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NFU Mutual Rural Crime Hits Seven Year High

Cost of crime in Scotland’s countryside up 62 percent

The cost of rural theft in the UK has hit a seven-year peak, with the biggest percentage increase – 62 percent – seen in Scotland.

In its 2019 Rural Crime Report, published today (August 5), leading rural insurer NFU Mutual’s claims figures reveal that rural crime cost the UK £50m in 2018, an increase of 12% on the previous year, making it the highest cost in seven years.


Although the biggest percentage increase was seen in Scotland, its rural crime cost remains below the UK average.

According to NFU Mutual, the sharp rises are being driven mainly by high value thefts of tractors, quad bikes and other farm vehicles – up 26% to £7.4m in 2018.

The report is available to read at: www.nfumutual.co.uk/farming/ruralcrime/


Chairman of NFU Scotland’s Legal and Technical Committee, Jamie Smart, who farms at Linlithgow, said: “All aspects of rural crime remain a blight on those who live and work in Scotland’s countryside.

“The long list of rural crimes being committed on a weekly, if not daily basis, extends to vehicle and machinery theft, fly tipping, livestock worrying, livestock rustling, hare coursing, metal and fuel theft, arson and vandalism.  The impact of crime, and the threat posed by criminal activity takes a huge toll on the health of those who live in rural areas.

“Huge strides are being taken to address rural crime in Scotland and the work of the Scottish Partnership Against Rural Crime, of which NFU Scotland is a founding member, is tackling much of this head on.

“Regional SPARC initiatives are now in place across much of Scotland and regular farm-based meetings involving Police Scotland and other stakeholders have been held in recent times, providing farmers and crofters with information and tips on how to combat crime at a farm level, keeping property, goods and livestock safe.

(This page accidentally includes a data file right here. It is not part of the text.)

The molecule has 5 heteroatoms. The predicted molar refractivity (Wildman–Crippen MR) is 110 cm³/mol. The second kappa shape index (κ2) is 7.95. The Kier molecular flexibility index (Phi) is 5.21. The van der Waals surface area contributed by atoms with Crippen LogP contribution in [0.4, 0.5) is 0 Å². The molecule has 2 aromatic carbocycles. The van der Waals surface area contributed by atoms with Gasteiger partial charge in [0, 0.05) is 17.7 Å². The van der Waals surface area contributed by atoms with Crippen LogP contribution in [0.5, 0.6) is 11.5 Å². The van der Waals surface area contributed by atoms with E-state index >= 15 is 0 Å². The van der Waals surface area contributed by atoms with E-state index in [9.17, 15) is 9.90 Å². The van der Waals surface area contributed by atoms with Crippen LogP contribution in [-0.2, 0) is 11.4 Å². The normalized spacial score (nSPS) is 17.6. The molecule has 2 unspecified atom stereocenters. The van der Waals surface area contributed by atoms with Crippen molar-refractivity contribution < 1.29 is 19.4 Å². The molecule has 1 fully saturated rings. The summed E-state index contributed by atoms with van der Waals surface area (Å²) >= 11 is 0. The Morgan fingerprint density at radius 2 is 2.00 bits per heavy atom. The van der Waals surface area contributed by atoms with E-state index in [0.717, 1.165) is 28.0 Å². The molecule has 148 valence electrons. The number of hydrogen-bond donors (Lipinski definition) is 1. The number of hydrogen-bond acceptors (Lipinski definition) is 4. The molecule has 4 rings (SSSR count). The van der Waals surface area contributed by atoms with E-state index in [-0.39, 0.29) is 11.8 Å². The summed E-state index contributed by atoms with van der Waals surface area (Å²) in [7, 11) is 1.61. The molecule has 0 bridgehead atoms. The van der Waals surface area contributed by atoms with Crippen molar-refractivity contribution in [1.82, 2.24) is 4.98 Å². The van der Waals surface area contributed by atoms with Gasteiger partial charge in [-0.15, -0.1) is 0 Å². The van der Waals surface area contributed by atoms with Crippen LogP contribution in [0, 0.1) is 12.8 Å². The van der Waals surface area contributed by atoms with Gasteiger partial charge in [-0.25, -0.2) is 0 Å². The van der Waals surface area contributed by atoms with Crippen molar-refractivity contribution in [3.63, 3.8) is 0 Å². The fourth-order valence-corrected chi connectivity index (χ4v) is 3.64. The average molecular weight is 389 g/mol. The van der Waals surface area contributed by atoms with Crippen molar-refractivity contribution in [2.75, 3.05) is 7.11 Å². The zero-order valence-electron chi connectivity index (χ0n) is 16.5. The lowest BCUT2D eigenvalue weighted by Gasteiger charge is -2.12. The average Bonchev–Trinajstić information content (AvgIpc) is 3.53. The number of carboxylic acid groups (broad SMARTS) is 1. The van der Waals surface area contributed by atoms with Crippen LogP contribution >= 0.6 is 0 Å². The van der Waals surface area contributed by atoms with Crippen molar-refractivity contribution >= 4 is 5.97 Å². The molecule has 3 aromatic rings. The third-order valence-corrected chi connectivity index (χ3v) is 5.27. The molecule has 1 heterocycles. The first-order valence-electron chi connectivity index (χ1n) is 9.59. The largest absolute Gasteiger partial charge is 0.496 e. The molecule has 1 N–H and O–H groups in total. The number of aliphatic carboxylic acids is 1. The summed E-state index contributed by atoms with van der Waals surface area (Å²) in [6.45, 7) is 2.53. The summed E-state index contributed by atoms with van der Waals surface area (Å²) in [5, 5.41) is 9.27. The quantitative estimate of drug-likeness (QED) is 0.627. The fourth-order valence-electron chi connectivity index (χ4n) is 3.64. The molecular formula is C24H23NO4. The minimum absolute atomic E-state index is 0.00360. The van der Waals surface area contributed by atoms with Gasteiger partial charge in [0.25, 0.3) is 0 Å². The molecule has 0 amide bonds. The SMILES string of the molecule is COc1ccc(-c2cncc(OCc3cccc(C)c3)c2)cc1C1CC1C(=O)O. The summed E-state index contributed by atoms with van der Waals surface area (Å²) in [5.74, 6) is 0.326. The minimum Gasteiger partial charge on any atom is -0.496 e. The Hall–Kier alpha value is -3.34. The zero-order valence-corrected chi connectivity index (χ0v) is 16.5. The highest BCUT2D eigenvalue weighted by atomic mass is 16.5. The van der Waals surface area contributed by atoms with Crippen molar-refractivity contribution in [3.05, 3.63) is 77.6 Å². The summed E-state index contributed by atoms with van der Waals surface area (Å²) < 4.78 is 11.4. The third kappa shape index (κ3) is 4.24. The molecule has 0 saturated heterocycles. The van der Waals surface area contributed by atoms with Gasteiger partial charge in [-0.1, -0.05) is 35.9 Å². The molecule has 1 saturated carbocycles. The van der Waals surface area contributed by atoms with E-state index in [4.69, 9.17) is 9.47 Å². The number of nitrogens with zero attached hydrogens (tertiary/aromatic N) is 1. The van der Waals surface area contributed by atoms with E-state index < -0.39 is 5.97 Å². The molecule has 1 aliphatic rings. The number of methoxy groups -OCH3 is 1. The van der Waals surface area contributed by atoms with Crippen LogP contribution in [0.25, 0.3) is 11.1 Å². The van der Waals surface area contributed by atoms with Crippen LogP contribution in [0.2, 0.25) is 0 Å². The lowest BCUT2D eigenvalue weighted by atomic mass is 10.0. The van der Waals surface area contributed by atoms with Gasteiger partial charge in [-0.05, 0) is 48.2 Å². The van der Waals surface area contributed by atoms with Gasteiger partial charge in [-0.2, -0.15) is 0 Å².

“Regardless of whether the crime is organised or opportunistic, almost all will involve transport of some kind.  We repeat Police Scotland’s plea that should you spot a strange vehicle in an unusual place or unexpected activity in the countryside, please take time to report the registration number and any details to 101 and allow Police Scotland to take the matter further. Even small details may allow Police Scotland to gain a better perspective of the issues happening in and around our farms.”

Responding to NFU Mutual's rural crime report, Inspector Alan Dron, Co-ordinator for the Scottish Partnership Against Rural Crime (SPARC) commented: “Any figures indicating a rise in crime are never welcome.   However, it is important to place today's report into context.  

“Firstly, SPARC predicted and indeed expected a rise in the annual rural crime figures collated by NFU Mutual.  Key is that there has not been a significant rise in additional crimes occurring in the rural communities of Scotland but those which have been committed have resulted in higher value claims, supporting evidence that increasingly serious organised crime groups are targeting and influencing rural crime.

“Secondly, ensuring those living, working and enjoying Scotland’s rural communities and environments have confidence that any crime related issues affecting them were taken seriously, acted upon and understood was a key priority for the Scottish Partnership Against Rural Crime (SPARC) and thus SPARC encouraged those in rural communities and were unfortunately the victims of crime to come forward and report it.   

“We need those in the rural communities to be aware of who may be in their communities, report any suspicious activity, take measures to protect their property and utilise services such as Rural Watch to be kept up to date with what is happening in their area.”  Ends

Notes to editors


Contact Bob Carruth on 0131 472 4006


Author: Bob Carruth

Date Published:

News Article No.: 112/19


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